Sunday, November 24, 2019

The Time of Contempt by: Andrzej Sapkowski translated by: David French

The Time of Contempt is the shortest of the Witcher Saga for what seems to be the simple reason is the author Andrzej Sapkowski used this installment to build up where the series is going to eventually conclude.  The book ends with characters in various places around the world searching for one another and putting into place the politics of war as battles break out between forces.  Much like Blood of Elves, The Time of Contempt is most definitely the story of Ciri instead of Geralt, who doesn’t appear in the final third of the book and is sent into exile with a group of dryads about halfway through.  The same can be said of Yennefer who disappears once the council of sorcerers is attacked at the midpoint of the novel.  This isn’t an issue with the novel, as the rest of the characters make up for the main characters’ absence.  The most interesting portion of the book is when Geralt is in exile and Dandelion has to fill him, and by extension the audience, into the goings on of the wider world.  This segment of the novel reads incredibly like a scene in a stage play where Dandelion narrates while the flashbacks start to show what exactly happens.  Dandelion also serves as a nice source of comic relief as the entire book deals with the emerging war between Nilfgaard and the rest of the world, which somehow feels just as dangerous even though Sapkowski leaves much of the bloody battles in this book off-screen.

This is also the novel where Rience’s master, Vilgefortz, a sorcerer at the council, is revealed to be a major player in this war and working behind the scenes for his own benefit.  The entire sequence of the novel at the Council is where we get most of Geralt’s appearances in the book occur, and several other characters attempt to get Geralt on their side.  One point of Geralt’s core philosophy is that he only works for himself, despite the attitude he gives to others that Yennefer has him around her finger, and attempting to buy him and his allegiance is interesting to say the least.  These other characters try to get Geralt on their side and somehow he is unable to read between the lines to see that everything is going to come crumbling down.  This is extended to the audience as we are only privy to Geralt’s mind throughout these scenes and we cannot see it coming, which allows the slow disintegration of stability to hit incredibly hard.  Geralt also begins to patch up his relationship with Yennefer through these segments, as Ciri runs away from Yennefer to Geralt which brings them together.  The two characters have to face each other to see just what they wish to do with Ciri, which of course evolves into the beginning of rekindling sparks in the relationship.  Sapkowski also avoids writing an unnecessary love triangle, at least in this book, as the character of Triss Merigold appears and has shown an attraction to the Witcher in the past.  She’s oddly more of a background character here, only serving as a messenger to explain why Dandelion can find Geralt later in the book.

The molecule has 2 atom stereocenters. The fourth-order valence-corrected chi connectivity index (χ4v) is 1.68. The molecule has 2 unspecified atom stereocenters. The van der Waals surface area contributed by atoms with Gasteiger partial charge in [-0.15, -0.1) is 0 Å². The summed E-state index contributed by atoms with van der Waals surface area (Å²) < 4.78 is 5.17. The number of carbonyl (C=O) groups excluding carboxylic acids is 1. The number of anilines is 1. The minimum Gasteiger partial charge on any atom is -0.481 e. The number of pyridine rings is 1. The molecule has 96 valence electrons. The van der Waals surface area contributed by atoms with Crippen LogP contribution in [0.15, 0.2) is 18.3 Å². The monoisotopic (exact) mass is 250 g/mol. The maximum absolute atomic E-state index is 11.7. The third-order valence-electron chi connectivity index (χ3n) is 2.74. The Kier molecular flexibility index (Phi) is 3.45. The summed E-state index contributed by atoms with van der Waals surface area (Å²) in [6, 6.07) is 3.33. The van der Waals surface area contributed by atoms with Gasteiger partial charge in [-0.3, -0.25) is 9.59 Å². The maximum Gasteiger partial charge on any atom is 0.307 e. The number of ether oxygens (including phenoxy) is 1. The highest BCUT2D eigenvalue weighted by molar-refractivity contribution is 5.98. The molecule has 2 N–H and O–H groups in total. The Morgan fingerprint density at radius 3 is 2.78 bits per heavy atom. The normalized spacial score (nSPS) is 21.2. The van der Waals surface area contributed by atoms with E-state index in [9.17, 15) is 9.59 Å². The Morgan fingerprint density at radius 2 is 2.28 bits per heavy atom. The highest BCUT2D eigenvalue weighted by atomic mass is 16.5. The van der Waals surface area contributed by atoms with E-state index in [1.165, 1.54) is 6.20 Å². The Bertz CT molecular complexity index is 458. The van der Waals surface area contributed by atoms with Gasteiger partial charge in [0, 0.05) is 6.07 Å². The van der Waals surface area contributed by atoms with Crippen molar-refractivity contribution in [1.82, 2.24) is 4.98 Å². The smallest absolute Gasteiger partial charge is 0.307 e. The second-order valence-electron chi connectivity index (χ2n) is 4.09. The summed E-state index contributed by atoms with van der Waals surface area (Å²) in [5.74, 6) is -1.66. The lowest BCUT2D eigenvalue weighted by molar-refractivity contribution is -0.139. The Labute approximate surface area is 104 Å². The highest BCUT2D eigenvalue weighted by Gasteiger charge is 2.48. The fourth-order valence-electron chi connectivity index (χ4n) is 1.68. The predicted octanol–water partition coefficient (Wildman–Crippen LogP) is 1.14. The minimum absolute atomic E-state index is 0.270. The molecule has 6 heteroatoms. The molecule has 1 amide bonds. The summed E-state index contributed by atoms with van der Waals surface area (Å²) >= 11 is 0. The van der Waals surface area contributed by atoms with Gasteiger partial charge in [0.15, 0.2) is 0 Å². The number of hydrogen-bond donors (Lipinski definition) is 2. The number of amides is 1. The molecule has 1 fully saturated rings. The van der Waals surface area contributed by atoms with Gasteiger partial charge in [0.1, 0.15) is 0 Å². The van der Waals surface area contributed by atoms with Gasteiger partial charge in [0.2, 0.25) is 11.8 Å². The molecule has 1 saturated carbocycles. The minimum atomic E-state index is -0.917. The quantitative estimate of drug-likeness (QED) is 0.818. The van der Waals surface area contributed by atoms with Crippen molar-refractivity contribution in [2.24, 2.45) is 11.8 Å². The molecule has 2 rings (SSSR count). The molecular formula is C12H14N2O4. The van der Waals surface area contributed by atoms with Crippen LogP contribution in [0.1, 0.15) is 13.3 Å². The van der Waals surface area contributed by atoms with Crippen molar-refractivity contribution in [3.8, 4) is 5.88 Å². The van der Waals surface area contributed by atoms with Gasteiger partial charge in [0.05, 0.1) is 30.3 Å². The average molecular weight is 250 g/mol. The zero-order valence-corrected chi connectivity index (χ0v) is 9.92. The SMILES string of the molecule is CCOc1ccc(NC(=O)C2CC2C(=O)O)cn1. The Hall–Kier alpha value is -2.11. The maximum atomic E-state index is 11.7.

Sapkowski also gives Emperor of Nilfgaard Emyr van Emries as the breaking up of the council is his doing, and this is what starts the entire war.  Emries is also one of those interesting characters who is intent on marrying Ciri due to the fact that she is the Child of the Elder Blood, and Sapkowski allows this to give us some depth into just what the prophecy states.  The idea is that Ciri’s son will destroy this age and usher in a new age, something that everyone fears.  Emries wishes to marry Ciri just to confirm his place as Emperor, and goes so far as to finding an imposter to use as a bride.  Sapkowski makes the character utterly despicable throughout the book in his few segments.  The last third of the novel focuses exclusively on Ciri’s attempts to survive in desert and mountains where she comes upon a unicorn.  This section of the book shows just how much the character has grown into her own, finding a way to use magic to survive and falling into a group of bandits known as the Rats which work as a place of safety and give her a new name, Falka, which coincidentally refers to one of her ancestors also of the Elder Blood.  The biggest issue of the novel is here, however, as the book really doesn’t conclude, instead it just stops where it is.  Clearly, Sapkowski intended each installment in the saga to be just one part, but unlike Blood of Elves which ended on a definite note, The Time of Contempt leaves the reader with many dangling threads which works as a double-edged sword.  It entices the reader to return, but just leaves with slight notes of confusion.  8/10.

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